See also (Relevant definitions)
Starts with (+127): Janmabha, Janmabhaj, Janmabhara, Janmabhasha, Janmabhikari, Janmabhrit, Janmabhumi, Janmabhumibhuta, Janmabhumika, Janmacandrika, Janmachitra, Janmaci Gantha, Janmaci Joda, Janmaci Sata, Janmaci-khoda, Janmacintamani, Janmacitra, Janmacitraka, Janmacudela, Janmada.
Full-text (+139): Janmakila, Janmavat, Janmabhumi, Janmasaphalya, Janmashodhana, Janmanakshatra, Janmada, Janmandha, Janmajanmantara, Janmajanmani, Janmavatta, Janmalagna, Janmacitraka, Janmapattrika, Janmavatsalya, Janmabhasha, Janmasamudra, Janmayoga, Janmabhumibhuta, Janmarashyadhipa.
Search found 40 books and stories containing Janma; (plurals include: Janmas). You can also click to the full overview containing English textual excerpts. Below are direct links for the most relevant articles:
Shrimad Bhagavad-gita (by Narayana Gosvami)
Verse 4.9 < [Chapter 4 - Jñāna-Yoga (Yoga through Transcendental Knowledge)]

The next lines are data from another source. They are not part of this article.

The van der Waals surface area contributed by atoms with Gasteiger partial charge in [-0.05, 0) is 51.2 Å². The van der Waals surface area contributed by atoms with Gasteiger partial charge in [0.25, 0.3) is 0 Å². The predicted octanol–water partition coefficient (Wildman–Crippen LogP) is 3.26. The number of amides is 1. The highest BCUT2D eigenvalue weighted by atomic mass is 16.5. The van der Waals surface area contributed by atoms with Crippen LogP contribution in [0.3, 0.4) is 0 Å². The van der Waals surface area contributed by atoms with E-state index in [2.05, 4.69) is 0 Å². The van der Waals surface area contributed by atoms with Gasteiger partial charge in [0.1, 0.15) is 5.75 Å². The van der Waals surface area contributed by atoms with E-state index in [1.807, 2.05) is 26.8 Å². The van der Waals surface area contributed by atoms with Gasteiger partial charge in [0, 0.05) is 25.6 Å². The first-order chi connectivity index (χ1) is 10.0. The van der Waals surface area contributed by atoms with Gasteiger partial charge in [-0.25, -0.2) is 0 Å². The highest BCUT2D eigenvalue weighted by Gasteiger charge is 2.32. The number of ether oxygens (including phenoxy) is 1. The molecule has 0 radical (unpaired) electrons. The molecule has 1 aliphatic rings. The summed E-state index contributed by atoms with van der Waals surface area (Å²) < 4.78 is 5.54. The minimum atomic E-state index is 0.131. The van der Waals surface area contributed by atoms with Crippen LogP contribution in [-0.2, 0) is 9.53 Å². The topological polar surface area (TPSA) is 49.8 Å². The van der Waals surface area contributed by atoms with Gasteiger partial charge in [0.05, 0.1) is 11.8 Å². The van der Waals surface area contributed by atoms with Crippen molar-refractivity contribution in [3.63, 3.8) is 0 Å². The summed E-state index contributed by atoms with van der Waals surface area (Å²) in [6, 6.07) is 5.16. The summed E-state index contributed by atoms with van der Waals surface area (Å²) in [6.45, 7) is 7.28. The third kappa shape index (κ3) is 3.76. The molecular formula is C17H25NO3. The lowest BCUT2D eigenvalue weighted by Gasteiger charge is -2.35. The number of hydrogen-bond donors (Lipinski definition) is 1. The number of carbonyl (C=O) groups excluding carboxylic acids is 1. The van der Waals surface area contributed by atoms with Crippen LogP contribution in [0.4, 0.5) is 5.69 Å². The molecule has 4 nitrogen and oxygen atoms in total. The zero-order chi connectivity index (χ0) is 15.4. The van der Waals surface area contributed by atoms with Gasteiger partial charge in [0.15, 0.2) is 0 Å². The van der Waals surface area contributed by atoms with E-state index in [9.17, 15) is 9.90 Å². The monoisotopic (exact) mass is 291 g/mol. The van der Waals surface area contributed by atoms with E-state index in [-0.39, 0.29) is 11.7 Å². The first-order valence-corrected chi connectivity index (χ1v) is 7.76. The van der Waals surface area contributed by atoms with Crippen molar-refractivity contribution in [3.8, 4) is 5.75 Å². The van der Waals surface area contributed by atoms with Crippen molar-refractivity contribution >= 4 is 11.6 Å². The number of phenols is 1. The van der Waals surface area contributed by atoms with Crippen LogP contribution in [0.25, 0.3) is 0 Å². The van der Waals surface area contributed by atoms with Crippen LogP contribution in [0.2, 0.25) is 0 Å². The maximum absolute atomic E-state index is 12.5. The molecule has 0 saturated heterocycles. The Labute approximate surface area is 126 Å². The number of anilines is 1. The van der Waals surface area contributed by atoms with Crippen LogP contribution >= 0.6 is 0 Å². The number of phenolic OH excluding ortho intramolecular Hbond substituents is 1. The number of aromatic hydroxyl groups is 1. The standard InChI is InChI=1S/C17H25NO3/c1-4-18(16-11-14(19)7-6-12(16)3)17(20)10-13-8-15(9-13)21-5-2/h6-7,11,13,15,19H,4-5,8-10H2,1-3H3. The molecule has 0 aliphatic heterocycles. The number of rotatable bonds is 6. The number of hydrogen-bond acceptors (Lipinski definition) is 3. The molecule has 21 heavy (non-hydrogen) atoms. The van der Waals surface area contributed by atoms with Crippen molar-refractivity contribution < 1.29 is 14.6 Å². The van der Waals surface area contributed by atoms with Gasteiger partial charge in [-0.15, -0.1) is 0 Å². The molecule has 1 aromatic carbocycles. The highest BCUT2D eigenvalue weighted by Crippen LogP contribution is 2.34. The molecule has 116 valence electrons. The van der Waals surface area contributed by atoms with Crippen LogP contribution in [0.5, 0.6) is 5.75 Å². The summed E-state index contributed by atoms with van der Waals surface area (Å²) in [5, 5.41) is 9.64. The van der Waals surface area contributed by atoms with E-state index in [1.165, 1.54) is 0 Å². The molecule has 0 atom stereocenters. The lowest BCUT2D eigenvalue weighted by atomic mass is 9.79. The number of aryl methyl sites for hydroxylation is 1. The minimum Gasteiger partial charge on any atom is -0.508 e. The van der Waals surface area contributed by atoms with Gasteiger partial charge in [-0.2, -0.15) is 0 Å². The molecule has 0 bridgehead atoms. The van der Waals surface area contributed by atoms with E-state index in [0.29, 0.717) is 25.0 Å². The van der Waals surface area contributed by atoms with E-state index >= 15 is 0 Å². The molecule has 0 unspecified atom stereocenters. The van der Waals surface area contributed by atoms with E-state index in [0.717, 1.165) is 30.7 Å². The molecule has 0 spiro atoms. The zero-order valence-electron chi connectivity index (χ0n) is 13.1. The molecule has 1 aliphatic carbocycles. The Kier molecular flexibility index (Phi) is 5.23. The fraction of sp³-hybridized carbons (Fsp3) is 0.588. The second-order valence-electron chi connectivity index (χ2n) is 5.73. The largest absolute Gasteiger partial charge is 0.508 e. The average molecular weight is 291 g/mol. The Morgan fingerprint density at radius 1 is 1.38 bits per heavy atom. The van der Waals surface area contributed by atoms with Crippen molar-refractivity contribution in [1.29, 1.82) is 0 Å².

Verse 4.4 < [Chapter 4 - Jñāna-Yoga (Yoga through Transcendental Knowledge)]
Verse 2.51 < [Chapter 2 - Sāṅkhya-yoga (Yoga through distinguishing the Soul from the Body)]
Bhajana-Rahasya (by Srila Bhaktivinoda Thakura Mahasaya)
Text 15 < [Chapter 3 - Tṛtīya-yāma-sādhana (Pūrvāhna-kālīya-bhajana–niṣṭhā-bhajana)]
Text 4 < [Chapter 8 - Aṣṭama-yāma-sādhana (Rātri-līlā–prema-bhajana sambhoga)]
Text 25 < [Chapter 6 - Ṣaṣṭha-yāma-sādhana (Sāyaṃ-kālīya-bhajana–bhāva)]
Śrī Kṛṣṇa-vijaya (by Śrī Gunaraja Khan)
The Tattvasangraha [with commentary] (by Ganganatha Jha)
Verse 2923-2924 < [Chapter 25 - Examination of the Doctrine of ‘Self-sufficient Validity’]
Verse 1127-1130 < [Chapter 16 - Examination of the Import of Words]
Verse 528 < [Chapter 9 - Examination of the Relation between Actions and their Results]
Brihad Bhagavatamrita (by Śrīla Sanātana Gosvāmī)